Things have been very busy so I have not had much time to dedicate to writing this week so this can hardly be considered a complete post (sorry!). Anyway I think a number of the comments on the previous post described salient features of body tension, and got at how and why body tension is difficult to define. For my part, I want to take a step back and start with three important basic points: (more…)
Two days ago I got Steve Bechtel’s “Power Endurance” in the mail. It’s a 60 page booklet on interval training for climbing. My overall impression of this work is very positive. Bechtel’s emphasis throughout the book is on maintaining high quality of movement in all aspects of training and he is adamant about not working at such a high level that movement suffers. This is a rare perspective and its really nice to see someone writing about fitness but keeping the emphasis on the quality of movement. Other authors pay lip service to this idea but Bechtel means it. Also, Bechtel has clearly spent a lot of time experimenting with different interval structures for climbing (more…)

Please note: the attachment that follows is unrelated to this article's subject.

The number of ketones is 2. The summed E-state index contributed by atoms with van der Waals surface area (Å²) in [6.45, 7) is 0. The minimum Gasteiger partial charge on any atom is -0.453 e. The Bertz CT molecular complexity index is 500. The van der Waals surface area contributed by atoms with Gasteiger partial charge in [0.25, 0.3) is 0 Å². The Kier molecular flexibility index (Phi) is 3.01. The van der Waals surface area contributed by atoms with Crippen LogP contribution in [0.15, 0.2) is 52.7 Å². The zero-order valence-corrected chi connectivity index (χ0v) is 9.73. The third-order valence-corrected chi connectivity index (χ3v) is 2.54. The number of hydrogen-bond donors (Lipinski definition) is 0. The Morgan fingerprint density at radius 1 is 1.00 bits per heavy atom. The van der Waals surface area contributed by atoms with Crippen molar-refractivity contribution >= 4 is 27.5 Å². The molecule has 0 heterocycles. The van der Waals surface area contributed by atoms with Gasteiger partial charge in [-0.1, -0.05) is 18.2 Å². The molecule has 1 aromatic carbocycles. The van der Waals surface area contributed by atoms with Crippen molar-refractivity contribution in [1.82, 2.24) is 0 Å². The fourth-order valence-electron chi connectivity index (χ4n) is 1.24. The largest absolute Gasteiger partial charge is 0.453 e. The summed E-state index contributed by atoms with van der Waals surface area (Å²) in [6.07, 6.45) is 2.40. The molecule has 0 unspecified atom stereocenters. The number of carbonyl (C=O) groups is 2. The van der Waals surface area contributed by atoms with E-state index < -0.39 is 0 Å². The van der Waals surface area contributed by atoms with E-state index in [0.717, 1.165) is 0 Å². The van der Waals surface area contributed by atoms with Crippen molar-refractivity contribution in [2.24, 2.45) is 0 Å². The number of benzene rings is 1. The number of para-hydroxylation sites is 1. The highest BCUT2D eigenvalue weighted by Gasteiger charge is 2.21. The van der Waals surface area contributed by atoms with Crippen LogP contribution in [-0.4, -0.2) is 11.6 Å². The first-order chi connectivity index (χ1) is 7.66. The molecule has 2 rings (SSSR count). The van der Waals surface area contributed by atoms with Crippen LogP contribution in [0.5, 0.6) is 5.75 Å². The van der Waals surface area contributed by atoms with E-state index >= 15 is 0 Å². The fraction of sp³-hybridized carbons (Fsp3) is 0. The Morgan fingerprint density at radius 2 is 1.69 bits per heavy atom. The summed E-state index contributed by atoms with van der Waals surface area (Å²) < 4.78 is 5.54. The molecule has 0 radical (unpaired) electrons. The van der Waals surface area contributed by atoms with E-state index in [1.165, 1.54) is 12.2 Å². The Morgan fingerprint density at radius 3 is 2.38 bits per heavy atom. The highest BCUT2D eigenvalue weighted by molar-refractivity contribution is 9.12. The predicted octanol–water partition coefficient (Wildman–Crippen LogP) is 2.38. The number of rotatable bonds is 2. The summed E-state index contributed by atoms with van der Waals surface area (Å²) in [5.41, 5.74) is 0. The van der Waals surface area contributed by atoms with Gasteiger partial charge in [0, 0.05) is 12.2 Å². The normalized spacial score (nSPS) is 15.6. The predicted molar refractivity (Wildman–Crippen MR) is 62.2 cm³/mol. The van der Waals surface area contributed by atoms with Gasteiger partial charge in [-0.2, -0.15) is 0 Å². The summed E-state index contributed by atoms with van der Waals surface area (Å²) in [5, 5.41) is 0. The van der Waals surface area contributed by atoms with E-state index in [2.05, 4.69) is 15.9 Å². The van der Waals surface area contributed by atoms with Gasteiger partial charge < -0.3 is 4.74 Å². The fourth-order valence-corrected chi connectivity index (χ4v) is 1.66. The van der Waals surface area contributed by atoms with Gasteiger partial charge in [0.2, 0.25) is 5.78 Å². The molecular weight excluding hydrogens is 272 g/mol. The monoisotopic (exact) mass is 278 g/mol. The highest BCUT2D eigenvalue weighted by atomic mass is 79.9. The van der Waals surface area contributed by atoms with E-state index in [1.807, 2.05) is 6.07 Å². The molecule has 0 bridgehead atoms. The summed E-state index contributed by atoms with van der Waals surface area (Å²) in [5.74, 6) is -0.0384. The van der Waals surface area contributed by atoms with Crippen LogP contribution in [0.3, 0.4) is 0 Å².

Lock-off training has a long history in climbing, going back to at least the 1970s if not earlier, its one of those things that it seems climbers have “always” done. Part of what has made lock-off training popular has been the top climber’s who have promoted it over the years. John Bachar and his “Bachar ladder” may have been the first climber to broadly popularize lock-off training through photos and videos that showed him not only going hand over hand up the ladder, but also doing one arm pull-ups, one-arm negatives, and lock-offs. (more…)
Over at ClimbingNarc there was a discussion last week concerning Sean McColl’s short video of training activities. I got in a bit of hot water in that discussion. To be fair, I brought some the criticism on myself because I started off in a fairly tactless manner, and for that I apologize, but I also got in hot water because I directly confronted popular sports myth and didn’t provide the details behind my statement that the activities presented in the video were not likely to be responsible for McColl’s high level of climbing performance. I don’t think ClimbingNarc is the proper place for such a detailed discussion, but this blog is. (more…)